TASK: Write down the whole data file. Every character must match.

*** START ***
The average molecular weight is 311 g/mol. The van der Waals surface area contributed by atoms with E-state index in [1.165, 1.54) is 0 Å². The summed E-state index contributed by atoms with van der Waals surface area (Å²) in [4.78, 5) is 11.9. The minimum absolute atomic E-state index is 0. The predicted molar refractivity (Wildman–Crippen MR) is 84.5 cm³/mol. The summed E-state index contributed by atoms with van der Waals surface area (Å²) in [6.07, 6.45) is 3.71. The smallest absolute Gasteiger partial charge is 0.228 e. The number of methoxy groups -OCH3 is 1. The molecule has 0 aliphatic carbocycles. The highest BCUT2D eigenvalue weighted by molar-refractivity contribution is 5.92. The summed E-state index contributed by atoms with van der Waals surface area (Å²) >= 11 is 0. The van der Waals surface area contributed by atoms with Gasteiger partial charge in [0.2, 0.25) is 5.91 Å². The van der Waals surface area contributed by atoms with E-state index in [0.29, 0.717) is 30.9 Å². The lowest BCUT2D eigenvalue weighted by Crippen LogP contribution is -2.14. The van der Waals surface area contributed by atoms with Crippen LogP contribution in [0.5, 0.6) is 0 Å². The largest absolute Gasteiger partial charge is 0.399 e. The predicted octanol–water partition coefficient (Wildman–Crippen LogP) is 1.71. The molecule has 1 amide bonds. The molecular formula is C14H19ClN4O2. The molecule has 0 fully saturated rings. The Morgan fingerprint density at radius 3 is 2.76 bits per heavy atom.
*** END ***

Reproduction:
The average molecular weight is 311 g/mol. The van der Waals surface area contributed by atoms with E-state index in [1.165, 1.54) is 0 Å². The summed E-state index contributed by atoms with van der Waals surface area (Å²) in [4.78, 5) is 11.9. The minimum absolute atomic E-state index is 0. The predicted molar refractivity (Wildman–Crippen MR) is 84.5 cm³/mol. The summed E-state index contributed by atoms with van der Waals surface area (Å²) in [6.07, 6.45) is 3.71. The smallest absolute Gasteiger partial charge is 0.228 e. The number of methoxy groups -OCH3 is 1. The molecule has 0 aliphatic carbocycles. The highest BCUT2D eigenvalue weighted by molar-refractivity contribution is 5.92. The summed E-state index contributed by atoms with van der Waals surface area (Å²) >= 11 is 0. The van der Waals surface area contributed by atoms with Gasteiger partial charge in [0.2, 0.25) is 5.91 Å². The van der Waals surface area contributed by atoms with E-state index in [0.29, 0.717) is 30.9 Å². The lowest BCUT2D eigenvalue weighted by Crippen LogP contribution is -2.14. The van der Waals surface area contributed by atoms with Crippen LogP contribution in [0.5, 0.6) is 0 Å². The largest absolute Gasteiger partial charge is 0.399 e. The predicted octanol–water partition coefficient (Wildman–Crippen LogP) is 1.71. The molecule has 1 amide bonds. The molecular formula is C14H19ClN4O2. The molecule has 0 fully saturated rings. The Morgan fingerprint density at radius 3 is 2.76 bits per heavy atom.